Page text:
The fashion industry isn't just a frivolous occupation. Despite family, friends and acquaintances asking me with more frequency than I care to admit, it's not The Devil Wears Prada or Ugly Betty. Yes, people do wear the latest designer bags and our wardrobes can seem excessive. I may have even seen an editor or three have a meltdown, but fashion is so much more than expensive clothes. Fashion is the place where history, culture and art meet. It is representative of people, places and important moments in time. It denotes seismic changes in society and gives a means of expression to people who feel marginalised.
This isn't hyperbole—fashion has often been a route for women to gain emancipation. In the '60s, hemlines became progressively shorter. While they had been rising for some time, it collided with an important time for women and the introduction of the birth control pill in 1961. Mary Quant even said it was the beginning of women's liberation movement.
Punk, grunge, emo and countless other trends that eventually went mainstream all started as counter-cultures helping to represent those who felt they didn't have a voice. More than ever it is looking inward and wondering how it can help others.
The past 15 years have seen the exponential rise of fast fashion and has cemented the fashion industry as one of the most polluting in the world. But if there is a silver lining to find during the global pandemic, it's that this has encouraged more brands and organisations to come together and consider how we can all, as a united fashion industry, change things for the better. According to the Business of Fashion and McKinsey & Company's Coronavirus Update to the State of Fashion 2020, "the pandemic will bring values around sustainability into sharp focus, intensifying discussions and further polarising views around materialism, over-consumption and irresponsible business practices."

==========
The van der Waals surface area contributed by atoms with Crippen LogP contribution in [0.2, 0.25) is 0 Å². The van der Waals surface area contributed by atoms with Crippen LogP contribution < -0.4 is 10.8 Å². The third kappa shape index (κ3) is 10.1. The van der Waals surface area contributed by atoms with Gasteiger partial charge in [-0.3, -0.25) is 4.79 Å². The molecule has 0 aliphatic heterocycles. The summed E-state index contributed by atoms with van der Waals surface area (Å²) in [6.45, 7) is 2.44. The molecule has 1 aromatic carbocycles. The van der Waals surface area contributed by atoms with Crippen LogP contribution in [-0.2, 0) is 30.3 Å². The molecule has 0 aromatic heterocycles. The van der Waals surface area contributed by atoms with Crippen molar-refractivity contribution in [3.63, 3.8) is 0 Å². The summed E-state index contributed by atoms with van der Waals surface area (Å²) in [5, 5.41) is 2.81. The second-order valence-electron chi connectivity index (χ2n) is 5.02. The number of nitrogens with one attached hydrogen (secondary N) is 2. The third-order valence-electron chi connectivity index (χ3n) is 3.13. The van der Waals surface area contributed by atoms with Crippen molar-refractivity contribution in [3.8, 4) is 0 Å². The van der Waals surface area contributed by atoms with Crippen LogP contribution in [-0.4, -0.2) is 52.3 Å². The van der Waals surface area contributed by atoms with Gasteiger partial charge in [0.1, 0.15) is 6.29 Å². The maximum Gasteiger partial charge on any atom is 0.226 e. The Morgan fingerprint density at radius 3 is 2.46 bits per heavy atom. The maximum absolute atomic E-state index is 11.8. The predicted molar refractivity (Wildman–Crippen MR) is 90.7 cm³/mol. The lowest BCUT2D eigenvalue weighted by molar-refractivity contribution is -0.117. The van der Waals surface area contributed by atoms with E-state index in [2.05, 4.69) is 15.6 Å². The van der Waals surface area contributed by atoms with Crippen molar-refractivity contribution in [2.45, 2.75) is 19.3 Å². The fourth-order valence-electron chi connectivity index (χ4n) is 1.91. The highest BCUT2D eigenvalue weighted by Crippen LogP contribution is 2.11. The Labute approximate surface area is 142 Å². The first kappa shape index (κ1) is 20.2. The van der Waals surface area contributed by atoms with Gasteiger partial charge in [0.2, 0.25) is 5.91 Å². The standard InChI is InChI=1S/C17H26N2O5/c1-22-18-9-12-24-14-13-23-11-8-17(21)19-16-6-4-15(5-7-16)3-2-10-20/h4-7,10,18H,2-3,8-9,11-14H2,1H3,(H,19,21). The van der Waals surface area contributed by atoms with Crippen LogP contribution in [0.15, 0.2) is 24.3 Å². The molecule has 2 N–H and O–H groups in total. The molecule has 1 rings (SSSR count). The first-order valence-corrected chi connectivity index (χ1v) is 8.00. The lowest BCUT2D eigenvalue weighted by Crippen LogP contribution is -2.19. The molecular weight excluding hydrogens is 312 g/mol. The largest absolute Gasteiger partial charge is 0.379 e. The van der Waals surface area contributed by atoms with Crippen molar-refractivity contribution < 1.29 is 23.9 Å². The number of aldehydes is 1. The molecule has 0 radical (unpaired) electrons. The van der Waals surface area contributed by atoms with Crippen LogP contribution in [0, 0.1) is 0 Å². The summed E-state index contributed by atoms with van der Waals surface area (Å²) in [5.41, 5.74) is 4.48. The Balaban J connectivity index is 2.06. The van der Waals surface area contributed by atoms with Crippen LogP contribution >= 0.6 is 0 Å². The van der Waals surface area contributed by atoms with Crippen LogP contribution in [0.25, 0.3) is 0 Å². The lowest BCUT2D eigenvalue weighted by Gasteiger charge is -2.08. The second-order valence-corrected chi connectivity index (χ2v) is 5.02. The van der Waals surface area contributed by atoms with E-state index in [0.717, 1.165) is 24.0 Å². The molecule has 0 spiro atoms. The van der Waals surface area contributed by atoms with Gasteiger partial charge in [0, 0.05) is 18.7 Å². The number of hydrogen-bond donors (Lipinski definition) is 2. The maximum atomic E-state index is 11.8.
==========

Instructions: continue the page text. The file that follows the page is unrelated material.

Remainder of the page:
Below are nine organisations—some of which are brand-new that have arisen as a result of the COVID-19 crisis—which are forging new ways to make it more sustainable, ethical and a way for it to gain new positive momentum.
Photo:Courtesy of Remake
Founded by Ayesha Barenblat, Remake audits fashion brands and urges them to consider their impact on the environment and the people who make its clothes. Creating a community of ambassadors of Millennial and Gen Z women, Barenblat encourages people to "wear their values" and hopes that if the crisis does anything it will help to establish better supply chains and workers' rights. In June, the organisation is launching its 90 Days of No New Clothes initiative.
Brought together by the Business of Fashion, Rewiring Fashion is potentially indicative of what's to come with the fashion schedule. Before COVID-19, there were up to six collections a year (spring/summer, autumn/winter, couture, cruise, pre-fall—phew), maybe even more per designer but that looks set to change. Rewiring Fashion has proposed a new schedule that puts less pressure on designers and more focus on quality. One suggestion is that men's and women's fashion weeks are combined to minimise travel requirements and de-gender fashion week. You can find out more about their propositions on its website.